- The Washington Times - Monday, October 31, 2005

Some Virginia anti-tax activists and others are so frustrated with Republican gubernatorial candidate Jerry W. Kilgore that they are vowing not to vote next week, The Washington Times reported yesterday.

Too bad. Not voting is never the right option.

I have some issues with Mr. Kilgore, too, but they have a lot less to do with his curious policies and more to do with his negative campaign advertisements that have angered some Virginia voters so much that they have tuned out and been turned off to next Tuesday’s election.

Too bad. Not voting is never the right option.

The best way for the frustrated electorate to voice its displeasure is to vote and to persuade everyone else to vote, especially when so much is at stake and the race is so close.

Democratic candidate Lt. Gov. Timothy M. Kaine is not without his detractors either, and I’ve heard a couple of party diehards muse that they would vote for independent candidate H. Russell Potts Jr., primarily because of his harsh but honest transportation plan, if the polls didn’t indicate that the race is a statistical dead heat.

Well, at least that option beats a blank.

Granted, the choices for the next governor of Virginia are third-string quarterbacks in the history of a state that has produced numerous presidents of star quality. And Mr. Kilgore and Mr. Kaine are as different as Northern Virginia commuters are from southern Virginia farmers and as both are from Tidewater’s military families.

The only rule the Republican and Democratic gubernatorial candidates agree upon is to confuse the voters with their attack-and-defend campaign antics and evasive rhetoric. Pity the voters who desperately seek pragmatic solutions, as opposed to ideological ones from politicians with tunnel vision.

Still, Virginia voters cannot afford to sit on the sidelines of this watershed election for the state’s political soul. People will be watching Richmond next week to gauge which way the political winds are blowing for the entire nation.

That’s why Virginia voters should be making plans today for getting to the polls or casting absentee ballots.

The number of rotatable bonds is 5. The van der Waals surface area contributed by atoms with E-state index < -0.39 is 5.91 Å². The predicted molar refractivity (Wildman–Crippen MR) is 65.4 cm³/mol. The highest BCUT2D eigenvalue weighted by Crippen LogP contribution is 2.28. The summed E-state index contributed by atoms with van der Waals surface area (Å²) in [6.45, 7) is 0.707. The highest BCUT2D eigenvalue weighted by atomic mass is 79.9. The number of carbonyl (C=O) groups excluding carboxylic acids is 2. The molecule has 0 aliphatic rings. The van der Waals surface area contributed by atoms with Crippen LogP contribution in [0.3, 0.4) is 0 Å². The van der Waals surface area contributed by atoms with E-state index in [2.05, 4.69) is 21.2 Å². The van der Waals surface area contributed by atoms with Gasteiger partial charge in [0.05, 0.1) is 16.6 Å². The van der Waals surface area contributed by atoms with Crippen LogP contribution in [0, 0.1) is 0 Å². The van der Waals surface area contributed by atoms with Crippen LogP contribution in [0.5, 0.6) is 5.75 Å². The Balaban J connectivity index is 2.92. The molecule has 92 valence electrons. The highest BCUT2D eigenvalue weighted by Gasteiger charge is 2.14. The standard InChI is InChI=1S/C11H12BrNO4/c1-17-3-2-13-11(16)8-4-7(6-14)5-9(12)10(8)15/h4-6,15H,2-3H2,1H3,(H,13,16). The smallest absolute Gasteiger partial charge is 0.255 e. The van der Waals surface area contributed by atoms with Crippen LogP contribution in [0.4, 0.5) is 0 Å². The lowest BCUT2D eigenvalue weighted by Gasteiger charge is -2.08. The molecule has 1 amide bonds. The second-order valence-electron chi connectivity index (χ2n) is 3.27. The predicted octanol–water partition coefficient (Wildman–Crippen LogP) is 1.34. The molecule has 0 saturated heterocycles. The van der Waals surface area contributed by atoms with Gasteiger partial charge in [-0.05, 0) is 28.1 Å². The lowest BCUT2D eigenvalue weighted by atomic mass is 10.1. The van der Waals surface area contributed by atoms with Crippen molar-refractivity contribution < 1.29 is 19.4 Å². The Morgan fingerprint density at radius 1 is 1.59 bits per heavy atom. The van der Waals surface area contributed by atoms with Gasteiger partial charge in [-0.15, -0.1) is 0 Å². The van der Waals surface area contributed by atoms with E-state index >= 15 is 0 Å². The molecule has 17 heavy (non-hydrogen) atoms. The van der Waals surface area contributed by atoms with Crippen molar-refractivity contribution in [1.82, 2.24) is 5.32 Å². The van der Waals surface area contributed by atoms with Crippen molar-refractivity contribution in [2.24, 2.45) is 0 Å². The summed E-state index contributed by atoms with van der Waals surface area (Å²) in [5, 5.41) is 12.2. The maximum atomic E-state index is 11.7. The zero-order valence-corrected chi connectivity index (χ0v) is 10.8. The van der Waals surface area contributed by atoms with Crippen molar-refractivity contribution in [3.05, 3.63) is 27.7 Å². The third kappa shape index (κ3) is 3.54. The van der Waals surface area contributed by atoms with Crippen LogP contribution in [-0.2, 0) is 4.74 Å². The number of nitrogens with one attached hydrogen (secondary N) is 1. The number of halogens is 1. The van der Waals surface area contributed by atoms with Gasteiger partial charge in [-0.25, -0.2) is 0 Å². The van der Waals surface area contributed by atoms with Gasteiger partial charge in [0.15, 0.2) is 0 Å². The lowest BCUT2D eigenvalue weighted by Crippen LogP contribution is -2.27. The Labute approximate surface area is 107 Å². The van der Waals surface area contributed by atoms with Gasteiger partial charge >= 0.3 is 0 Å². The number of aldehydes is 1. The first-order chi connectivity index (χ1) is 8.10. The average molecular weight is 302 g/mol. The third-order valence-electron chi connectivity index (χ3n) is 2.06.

Take heed: Thursday is the last day to request the application by mail for casting an absentee ballot, and 5 p.m. Saturday is the last moment to cast an absentee ballot in person, said Mary Jane Nugent, assistant registrar in Alexandria.

She also said registered votes can go online to request the application to vote in absentia, or they can request a faxed copy of the form.

You can request an absentee ballot if you are going to be out of the state next Tuesday, are disabled, have an illness, are confined, work as a caretaker, are a student or a spouse of a student, are in the military or are temporarily residing overseas. Also, if you are an election official, have a religious obligation, or are working and commuting to and from home for 11 or more hours between 6 a.m. and 7 p.m., you can vote early and avoid delays or hassles.

Leave nothing to predictable gridlock or unpredictable weather. Anything that could go wrong often will go wrong, especially if you wait until the last minute.

This Election Day warning is offered in the spirit of utmost humility, for I have a terrible confession: I forgot to vote in the primary election for statewide offices in the spring.

Just imagine my horror, as much as I’m prone to preach about our primary civic duty and responsibility as Americans to vote.

Yes, it was a state party primary. Yes, I had been rushing to catch a plane out of the country. But neither provides me with a good enough excuse.

By the time I realized my frazzled forgetfulness while rechecking my to-do list in a foreign land, I had no recourse, and I regretted my failure to plan better.

I won’t make that mistake this election. I downloaded my absentee application yesterday.

Don’t you get caught short either.

The closer to home the election, the more important your vote is to have an effect on the candidates and the issues, such as transportation, education and property taxes, that touch you every day. Don’t be distracted or disillusioned and lose sight of the laws and policies that affect the many by the politically polarizing, ideological fights that affect far fewer.

No matter how angry you are at a candidate, even from your party, not voting is never the right option.



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